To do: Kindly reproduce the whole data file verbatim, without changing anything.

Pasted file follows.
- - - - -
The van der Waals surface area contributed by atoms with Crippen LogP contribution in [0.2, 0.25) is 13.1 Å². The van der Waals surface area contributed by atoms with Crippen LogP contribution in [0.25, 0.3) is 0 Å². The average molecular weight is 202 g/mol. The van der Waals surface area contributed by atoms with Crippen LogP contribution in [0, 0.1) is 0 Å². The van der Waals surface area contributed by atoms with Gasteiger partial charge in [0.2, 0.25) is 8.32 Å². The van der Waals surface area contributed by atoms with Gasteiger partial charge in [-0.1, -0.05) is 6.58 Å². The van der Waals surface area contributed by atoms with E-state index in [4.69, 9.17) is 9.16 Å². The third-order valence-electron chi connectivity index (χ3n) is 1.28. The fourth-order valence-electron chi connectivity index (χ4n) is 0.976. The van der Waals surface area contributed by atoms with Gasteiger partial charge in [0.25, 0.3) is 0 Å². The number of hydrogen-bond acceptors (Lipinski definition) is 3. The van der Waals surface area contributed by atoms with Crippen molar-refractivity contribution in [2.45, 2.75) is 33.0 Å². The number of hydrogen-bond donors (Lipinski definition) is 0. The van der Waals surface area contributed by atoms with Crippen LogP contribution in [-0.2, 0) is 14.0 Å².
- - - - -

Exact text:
The van der Waals surface area contributed by atoms with Crippen LogP contribution in [0.2, 0.25) is 13.1 Å². The van der Waals surface area contributed by atoms with Crippen LogP contribution in [0.25, 0.3) is 0 Å². The average molecular weight is 202 g/mol. The van der Waals surface area contributed by atoms with Crippen LogP contribution in [0, 0.1) is 0 Å². The van der Waals surface area contributed by atoms with Gasteiger partial charge in [0.2, 0.25) is 8.32 Å². The van der Waals surface area contributed by atoms with Gasteiger partial charge in [-0.1, -0.05) is 6.58 Å². The van der Waals surface area contributed by atoms with E-state index in [4.69, 9.17) is 9.16 Å². The third-order valence-electron chi connectivity index (χ3n) is 1.28. The fourth-order valence-electron chi connectivity index (χ4n) is 0.976. The van der Waals surface area contributed by atoms with Gasteiger partial charge in [0.25, 0.3) is 0 Å². The number of hydrogen-bond acceptors (Lipinski definition) is 3. The van der Waals surface area contributed by atoms with Crippen molar-refractivity contribution in [2.45, 2.75) is 33.0 Å². The number of hydrogen-bond donors (Lipinski definition) is 0. The van der Waals surface area contributed by atoms with Crippen LogP contribution in [-0.2, 0) is 14.0 Å².